|The Kingdom and After
Poems by Megan Fernandes
|Tightrope Books, 2015
Reviewed by Alyse Richmond
Former Robert Pinsky Global Fellowship awardee, Megan Fernandes,is an American-Canadian poet and author of the full-length poetry collection, The Kingdom and After (Tightrope Books, 2015). She serves as poetry editor of the anthology Strangers in Paris and is the author of two chapbooks of poetry: Organ Speech and Some Citrus Makes Me Blue. The Kingdom and After greets us with a mysterious and worldly look inside Fernandes’ personal timeline, from family history to strange heartaches borne out of maturation. Her characters are sentimental, melancholic at times, and ask us to slow down, to absorb into shades of yellow and green, and to befriend unsolicited ghosts.
Often unnerving, Fernandes’ devotion to recounting her relationships is hypnotic. She employs couplets and lone lines with finesse, allowing the reader to carefully envision the rooms she enters, the landscapes she gazes upon, each stanza thriving in its own space, as in “Dig”:
…Inside, spiral of Alpine skies
dissolving into platinum wires,
binding screws and toffee cake teeth, rampant
suds of incandescent heat weave into tub dreams…
Her language is lyrical on the page and when read aloud, yet it maintains a sort of methodical sadness, an old clock that still ticks but somehow loses time—again, as in “Dig”:
you will have a wife, and
I will have a daughter and
we won’t meet like this again.
Divided into three sections, The Kingdom and After is thick with a sense of place, whether it’s India, Africa, or nonspecific locations such as “the forest” or “the sea.” Each scene is vividly drawn and filled with animals and seasons, while her telling, unyieldingly honest language acts as a magnet. It pulls hands to our chests over and over again without allotting time to flounder in sorrow. Fernandes instructs us to move forward, keep connecting the dots in her life in poems like “The Baby”:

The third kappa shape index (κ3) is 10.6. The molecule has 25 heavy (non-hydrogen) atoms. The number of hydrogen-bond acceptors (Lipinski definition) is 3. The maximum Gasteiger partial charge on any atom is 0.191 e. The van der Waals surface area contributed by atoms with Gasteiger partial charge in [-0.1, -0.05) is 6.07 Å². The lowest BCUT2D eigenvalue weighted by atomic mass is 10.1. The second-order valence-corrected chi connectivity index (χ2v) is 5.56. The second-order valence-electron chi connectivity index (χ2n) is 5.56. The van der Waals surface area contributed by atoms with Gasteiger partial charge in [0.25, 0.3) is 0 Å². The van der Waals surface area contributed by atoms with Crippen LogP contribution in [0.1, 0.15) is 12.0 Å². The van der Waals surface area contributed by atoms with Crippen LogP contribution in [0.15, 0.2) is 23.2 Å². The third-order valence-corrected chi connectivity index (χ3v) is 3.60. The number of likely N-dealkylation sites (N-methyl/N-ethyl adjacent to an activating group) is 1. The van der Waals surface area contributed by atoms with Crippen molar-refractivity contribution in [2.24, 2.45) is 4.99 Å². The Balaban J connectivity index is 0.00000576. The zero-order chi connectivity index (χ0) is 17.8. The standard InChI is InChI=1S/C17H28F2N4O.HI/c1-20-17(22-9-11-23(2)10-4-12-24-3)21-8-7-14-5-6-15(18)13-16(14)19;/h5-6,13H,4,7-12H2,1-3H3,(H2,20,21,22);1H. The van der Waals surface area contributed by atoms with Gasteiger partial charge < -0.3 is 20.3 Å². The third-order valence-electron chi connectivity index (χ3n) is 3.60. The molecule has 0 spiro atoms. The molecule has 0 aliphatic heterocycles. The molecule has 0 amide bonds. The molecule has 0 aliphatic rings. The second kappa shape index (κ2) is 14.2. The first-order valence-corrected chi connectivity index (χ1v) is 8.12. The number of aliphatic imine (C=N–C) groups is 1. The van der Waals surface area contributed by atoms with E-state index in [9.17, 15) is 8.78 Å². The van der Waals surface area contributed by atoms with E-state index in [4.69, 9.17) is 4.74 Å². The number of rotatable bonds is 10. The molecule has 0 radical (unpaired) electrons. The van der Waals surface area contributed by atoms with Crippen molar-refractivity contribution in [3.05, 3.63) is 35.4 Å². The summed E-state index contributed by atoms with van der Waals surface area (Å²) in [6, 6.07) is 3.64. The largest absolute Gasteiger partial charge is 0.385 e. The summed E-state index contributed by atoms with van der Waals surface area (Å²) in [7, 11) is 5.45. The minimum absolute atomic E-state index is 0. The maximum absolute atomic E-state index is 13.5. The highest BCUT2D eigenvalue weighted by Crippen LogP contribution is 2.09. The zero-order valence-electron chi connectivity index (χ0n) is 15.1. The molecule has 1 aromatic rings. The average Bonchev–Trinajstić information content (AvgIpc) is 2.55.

…when you finally said
you were a wreck and no,
do not touch me and left…
…I need to tell you
I think about it.
This fresh take on nostalgia never lingers too long, and is balanced with “feel-good” moments, as in “Lung, Cheek, Air,” where she provides a morbid, but welcomed, sort of comic relief:
the vessel began to dive and the two grown men
on either side began to lose their shit,
I thought, “Great. I am going to die between
these two idiots, going to Canada no less,”…
Rather than indulging in the never-ending “whys” of yesterday, Fernandes dives into a world of free association, almost forcing answers to surface. In reading her title poem, “The Kingdom and After,” one can’t help but attempt to pull lines apart from one another like necklace chains balled up in a jewelry box:
…God, we are so poor.
I am so poor that any loud night is decadence.
Any boy on any staircase is Hollywood.
Her tone and use of the second person point of view are both confessional and accusatory, telling us what she feels we need to know in order to understand, to empathize. Fernandes wants her readers to form opinions about her characters, to judge them, in a way. And while blatant omission in poems like “Queens” can be quite alarming, it is implemented thoughtfully, generating flashbulb images and jarring juxtapositions:
…The swamp air is peached and
can be spooned, the animals are calm and low to the dust…
…I know what you make little boys do.
I know you are queens and not gods.
Fernandes engages us in her narratives unapologetically and sometimes without permission, but we walk away unable to keep from mulling over her words, her reasons for wanting us to see the things she has seen. Her reflective voice is present from beginning to end, though she is skilled at camouflaging it with blunt dialogue and lines that seem to trail off into thin air; making The Kingdom and After read as a box of old letters to home, fully immersing us in her unparalleled verse, displayed in “Rising”:
…I was in the center feeding the world
and the other ghosts were making themselves
bodies in the grass, rising
like puppets to come find me.
She closes The Kingdom and After in a beautifully abrupt manner— the way birds take off when startled—with “Jules et Jim, 2005”:
…She called you
chubby once, he had said and I hated you,
but you were dead and how could I, with you
all butchered up, underground in White Plains?
It is impossible for us, as readers, to dismiss the power behind Megan Fernandes’ stories that are strung together like a well-loved sweater— soft, ever thinning, and peppered with tiny holes that enable us to experience the chills of the not-so-sunny days gone by.